What I didn’t know just a few years back, is that jazz has a number of sub-genres which are all so vastly diverse that they are hard to compare at all. I’ll admit jazz is that of an acquired taste. I’m not saying that you’ll like it all (maybe you will) but I’m almost certain 9/10 of you who read this article have something waiting to surprise you… if you just listen.

So where do you start? It is impossible to cover all of the jazz styles out there in this short article. It is something that can be studied ones whole life, but that doesn’t mean we can’t start small. Depending on the type of person you are… why not try the following recommendations.

If you love vintage cars, bow ties and head scarves, you think you could swing dance and could see yourself living in a slightly simpler time then big band Jazz should bubble your bath. Listen to the likes of COUNT BASIE, DUKE ELLINGTON AND ELLA FITZGERALD.

If you’re passionate about cultures and music from different parts of the world, you’d love to travel and find yourself drawn to the strange indigenous sounds of instruments like the Didgeridoo. Believe it or not, there are a number of jazz genres for you. Start off with a little Latin Jazz. (With this you can never go wrong)For an introduction listen to BUENA-VISTA SOCIAL CLUB or the KLAUSS BROTHERS.  On top of that the New Wave Jazz style of AVISHAI COHEN should tantalise your taste buds.

If the idea of jazz scares you a little and despite my brilliant convincing you are still a little unsure, look into modern jazz fusion. Try listening to THE BAD PLUS who play jazz renditions of BLACK SABBATH, NIRVANA and BLONDIE. If that’s a little too frantic for your liking BRAD MEHLDAU’S smoother sound should excite you.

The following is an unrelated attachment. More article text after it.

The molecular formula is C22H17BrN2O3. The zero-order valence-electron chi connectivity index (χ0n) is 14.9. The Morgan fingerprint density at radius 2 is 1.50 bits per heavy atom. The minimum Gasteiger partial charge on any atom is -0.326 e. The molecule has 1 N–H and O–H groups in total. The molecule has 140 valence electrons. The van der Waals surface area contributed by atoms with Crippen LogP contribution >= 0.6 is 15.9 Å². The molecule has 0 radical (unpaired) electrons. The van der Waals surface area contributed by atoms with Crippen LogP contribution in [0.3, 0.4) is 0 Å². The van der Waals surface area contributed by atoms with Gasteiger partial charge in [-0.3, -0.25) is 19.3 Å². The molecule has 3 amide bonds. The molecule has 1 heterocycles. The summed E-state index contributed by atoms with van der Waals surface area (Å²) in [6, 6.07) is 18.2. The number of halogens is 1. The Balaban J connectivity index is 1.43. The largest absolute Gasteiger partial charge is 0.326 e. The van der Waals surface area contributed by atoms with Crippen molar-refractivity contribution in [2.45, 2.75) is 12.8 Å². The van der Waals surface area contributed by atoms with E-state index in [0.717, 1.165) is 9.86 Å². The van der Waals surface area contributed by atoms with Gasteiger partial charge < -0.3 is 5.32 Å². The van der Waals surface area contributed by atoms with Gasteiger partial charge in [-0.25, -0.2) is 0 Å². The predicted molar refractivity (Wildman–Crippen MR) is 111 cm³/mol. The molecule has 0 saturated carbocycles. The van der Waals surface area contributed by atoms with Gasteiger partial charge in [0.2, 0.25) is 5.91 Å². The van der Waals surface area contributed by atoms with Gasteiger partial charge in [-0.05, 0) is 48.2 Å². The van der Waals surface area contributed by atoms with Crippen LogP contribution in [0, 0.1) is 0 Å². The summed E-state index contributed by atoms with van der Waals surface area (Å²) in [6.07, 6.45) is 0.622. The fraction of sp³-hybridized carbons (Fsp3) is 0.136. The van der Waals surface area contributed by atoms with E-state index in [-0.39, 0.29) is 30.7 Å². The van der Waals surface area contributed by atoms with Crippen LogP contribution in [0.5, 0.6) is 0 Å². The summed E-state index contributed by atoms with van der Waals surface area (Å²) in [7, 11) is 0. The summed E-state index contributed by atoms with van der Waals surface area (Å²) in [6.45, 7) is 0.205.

If you loved the 90s, old school hip hop and like your pants baggy, acid jazz is a seamless combination of jazz, funk and hip-hop. The great thing about acid jazz is that you have the opportunity to hear it from a band and even a DJ. It has strong elements of electronic music and the use of the loops. THE BRAND NEW HEAVIES and INCOGNITO might just get your love for jazz started.

If you like things energetic and on the go, you like to be spontaneous and in the unknown-there is only one word you should know- Bebop. It’s inventive; it’s fun and even a little crazy ay times. CHARLIE PARKER, THELONIUS MONK and DIZZY GILLESPIE are the artists you want to get your hands on.

So there it is… starting small. You may decide that you hate jazz to its core, but if you’ve listened, listened and listened at least you’ll be making an informed decision. Droning on with the masses unaware of what you’re missing shouldn’t even be an option in any area of your life. You have the opportunity to hear something new. If you are a music lover, that alone should get your talent receptors buzzing and ready for action. As famous jazz singer NINA SIMONE says. “Don’t let me  be misunderstood.”

By Sarah Farrell